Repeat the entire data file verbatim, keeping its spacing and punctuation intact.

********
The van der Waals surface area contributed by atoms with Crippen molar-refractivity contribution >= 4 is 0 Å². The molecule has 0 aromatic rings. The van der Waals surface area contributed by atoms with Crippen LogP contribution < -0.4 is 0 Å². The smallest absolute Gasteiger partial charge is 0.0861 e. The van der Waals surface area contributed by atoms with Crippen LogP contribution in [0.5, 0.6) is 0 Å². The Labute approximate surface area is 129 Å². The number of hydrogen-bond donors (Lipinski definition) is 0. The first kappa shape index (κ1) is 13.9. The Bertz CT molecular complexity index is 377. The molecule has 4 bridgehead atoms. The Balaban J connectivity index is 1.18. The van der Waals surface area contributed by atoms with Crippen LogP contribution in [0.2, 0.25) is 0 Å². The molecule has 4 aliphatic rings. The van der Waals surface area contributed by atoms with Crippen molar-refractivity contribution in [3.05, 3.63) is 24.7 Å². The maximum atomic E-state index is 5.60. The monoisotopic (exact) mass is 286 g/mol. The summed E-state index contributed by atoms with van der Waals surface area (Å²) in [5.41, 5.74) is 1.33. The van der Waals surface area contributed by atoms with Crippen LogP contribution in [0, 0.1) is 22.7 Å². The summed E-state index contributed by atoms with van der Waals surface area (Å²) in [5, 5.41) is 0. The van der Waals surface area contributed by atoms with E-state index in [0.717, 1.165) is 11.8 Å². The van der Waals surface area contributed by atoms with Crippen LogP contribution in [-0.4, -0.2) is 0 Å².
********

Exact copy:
The van der Waals surface area contributed by atoms with Crippen molar-refractivity contribution >= 4 is 0 Å². The molecule has 0 aromatic rings. The van der Waals surface area contributed by atoms with Crippen LogP contribution < -0.4 is 0 Å². The smallest absolute Gasteiger partial charge is 0.0861 e. The van der Waals surface area contributed by atoms with Crippen LogP contribution in [0.5, 0.6) is 0 Å². The Labute approximate surface area is 129 Å². The number of hydrogen-bond donors (Lipinski definition) is 0. The first kappa shape index (κ1) is 13.9. The Bertz CT molecular complexity index is 377. The molecule has 4 bridgehead atoms. The Balaban J connectivity index is 1.18. The van der Waals surface area contributed by atoms with Crippen LogP contribution in [0.2, 0.25) is 0 Å². The molecule has 4 aliphatic rings. The van der Waals surface area contributed by atoms with Crippen molar-refractivity contribution in [3.05, 3.63) is 24.7 Å². The maximum atomic E-state index is 5.60. The monoisotopic (exact) mass is 286 g/mol. The summed E-state index contributed by atoms with van der Waals surface area (Å²) in [5.41, 5.74) is 1.33. The van der Waals surface area contributed by atoms with Crippen LogP contribution in [0, 0.1) is 22.7 Å². The summed E-state index contributed by atoms with van der Waals surface area (Å²) in [5, 5.41) is 0. The van der Waals surface area contributed by atoms with E-state index in [0.717, 1.165) is 11.8 Å². The van der Waals surface area contributed by atoms with Crippen LogP contribution in [-0.4, -0.2) is 0 Å².